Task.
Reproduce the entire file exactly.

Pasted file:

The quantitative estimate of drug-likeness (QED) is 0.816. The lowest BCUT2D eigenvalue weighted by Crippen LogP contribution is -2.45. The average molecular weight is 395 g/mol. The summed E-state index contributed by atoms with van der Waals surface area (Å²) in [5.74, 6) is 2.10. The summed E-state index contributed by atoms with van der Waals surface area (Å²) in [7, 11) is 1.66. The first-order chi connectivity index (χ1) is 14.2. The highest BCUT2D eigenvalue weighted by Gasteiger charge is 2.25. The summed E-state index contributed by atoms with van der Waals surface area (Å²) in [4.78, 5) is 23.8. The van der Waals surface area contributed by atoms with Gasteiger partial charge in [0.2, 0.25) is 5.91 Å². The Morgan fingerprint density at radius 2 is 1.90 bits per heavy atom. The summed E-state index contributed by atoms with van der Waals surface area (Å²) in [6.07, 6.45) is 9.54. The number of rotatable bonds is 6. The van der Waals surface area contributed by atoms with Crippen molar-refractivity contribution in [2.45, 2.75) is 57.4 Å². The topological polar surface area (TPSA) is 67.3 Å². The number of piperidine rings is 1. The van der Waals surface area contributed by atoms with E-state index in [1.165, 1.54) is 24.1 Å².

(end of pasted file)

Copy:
The quantitative estimate of drug-likeness (QED) is 0.816. The lowest BCUT2D eigenvalue weighted by Crippen LogP contribution is -2.45. The average molecular weight is 395 g/mol. The summed E-state index contributed by atoms with van der Waals surface area (Å²) in [5.74, 6) is 2.10. The summed E-state index contributed by atoms with van der Waals surface area (Å²) in [7, 11) is 1.66. The first-order chi connectivity index (χ1) is 14.2. The highest BCUT2D eigenvalue weighted by Gasteiger charge is 2.25. The summed E-state index contributed by atoms with van der Waals surface area (Å²) in [4.78, 5) is 23.8. The van der Waals surface area contributed by atoms with Gasteiger partial charge in [0.2, 0.25) is 5.91 Å². The Morgan fingerprint density at radius 2 is 1.90 bits per heavy atom. The summed E-state index contributed by atoms with van der Waals surface area (Å²) in [6.07, 6.45) is 9.54. The number of rotatable bonds is 6. The van der Waals surface area contributed by atoms with Crippen molar-refractivity contribution in [2.45, 2.75) is 57.4 Å². The topological polar surface area (TPSA) is 67.3 Å². The number of piperidine rings is 1. The van der Waals surface area contributed by atoms with E-state index in [1.165, 1.54) is 24.1 Å².